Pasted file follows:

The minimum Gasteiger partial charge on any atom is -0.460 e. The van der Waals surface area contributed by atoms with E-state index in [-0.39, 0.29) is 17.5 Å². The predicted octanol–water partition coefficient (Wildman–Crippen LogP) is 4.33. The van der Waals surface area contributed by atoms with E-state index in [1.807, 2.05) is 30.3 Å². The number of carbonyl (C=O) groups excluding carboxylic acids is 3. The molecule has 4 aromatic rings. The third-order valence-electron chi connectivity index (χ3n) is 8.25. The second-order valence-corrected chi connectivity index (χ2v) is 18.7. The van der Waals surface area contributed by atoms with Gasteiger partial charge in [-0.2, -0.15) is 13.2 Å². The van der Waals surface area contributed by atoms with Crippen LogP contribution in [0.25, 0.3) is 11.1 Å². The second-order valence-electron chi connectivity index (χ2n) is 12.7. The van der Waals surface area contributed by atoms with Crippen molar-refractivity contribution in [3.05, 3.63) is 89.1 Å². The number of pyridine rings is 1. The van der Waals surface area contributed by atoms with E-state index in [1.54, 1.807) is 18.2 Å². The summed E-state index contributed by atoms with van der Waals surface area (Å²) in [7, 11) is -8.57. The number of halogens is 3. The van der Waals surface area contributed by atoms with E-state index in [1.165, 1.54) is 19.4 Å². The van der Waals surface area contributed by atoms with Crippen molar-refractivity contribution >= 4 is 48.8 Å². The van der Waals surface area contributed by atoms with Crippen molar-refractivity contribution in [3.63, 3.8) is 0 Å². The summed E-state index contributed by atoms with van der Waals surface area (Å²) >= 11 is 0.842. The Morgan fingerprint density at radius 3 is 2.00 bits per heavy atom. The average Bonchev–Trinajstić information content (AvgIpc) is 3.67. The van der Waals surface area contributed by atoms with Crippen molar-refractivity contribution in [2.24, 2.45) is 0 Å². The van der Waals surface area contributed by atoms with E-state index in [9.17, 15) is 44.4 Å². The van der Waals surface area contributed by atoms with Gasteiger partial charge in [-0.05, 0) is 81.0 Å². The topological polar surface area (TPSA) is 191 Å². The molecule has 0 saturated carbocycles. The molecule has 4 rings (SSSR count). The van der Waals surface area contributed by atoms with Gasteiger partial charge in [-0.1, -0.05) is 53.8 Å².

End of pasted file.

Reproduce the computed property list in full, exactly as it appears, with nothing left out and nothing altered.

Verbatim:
The minimum Gasteiger partial charge on any atom is -0.460 e. The van der Waals surface area contributed by atoms with E-state index in [-0.39, 0.29) is 17.5 Å². The predicted octanol–water partition coefficient (Wildman–Crippen LogP) is 4.33. The van der Waals surface area contributed by atoms with E-state index in [1.807, 2.05) is 30.3 Å². The number of carbonyl (C=O) groups excluding carboxylic acids is 3. The molecule has 4 aromatic rings. The third-order valence-electron chi connectivity index (χ3n) is 8.25. The second-order valence-corrected chi connectivity index (χ2v) is 18.7. The van der Waals surface area contributed by atoms with Gasteiger partial charge in [-0.2, -0.15) is 13.2 Å². The van der Waals surface area contributed by atoms with Crippen LogP contribution in [0.25, 0.3) is 11.1 Å². The second-order valence-electron chi connectivity index (χ2n) is 12.7. The van der Waals surface area contributed by atoms with Crippen molar-refractivity contribution in [3.05, 3.63) is 89.1 Å². The number of pyridine rings is 1. The van der Waals surface area contributed by atoms with E-state index in [1.54, 1.807) is 18.2 Å². The summed E-state index contributed by atoms with van der Waals surface area (Å²) in [7, 11) is -8.57. The number of halogens is 3. The van der Waals surface area contributed by atoms with E-state index in [1.165, 1.54) is 19.4 Å². The van der Waals surface area contributed by atoms with Crippen molar-refractivity contribution >= 4 is 48.8 Å². The van der Waals surface area contributed by atoms with Crippen molar-refractivity contribution in [3.63, 3.8) is 0 Å². The summed E-state index contributed by atoms with van der Waals surface area (Å²) >= 11 is 0.842. The Morgan fingerprint density at radius 3 is 2.00 bits per heavy atom. The average Bonchev–Trinajstić information content (AvgIpc) is 3.67. The van der Waals surface area contributed by atoms with Crippen molar-refractivity contribution in [2.24, 2.45) is 0 Å². The van der Waals surface area contributed by atoms with E-state index in [9.17, 15) is 44.4 Å². The van der Waals surface area contributed by atoms with Gasteiger partial charge in [-0.05, 0) is 81.0 Å². The topological polar surface area (TPSA) is 191 Å². The molecule has 0 saturated carbocycles. The molecule has 4 rings (SSSR count). The van der Waals surface area contributed by atoms with Gasteiger partial charge in [-0.1, -0.05) is 53.8 Å².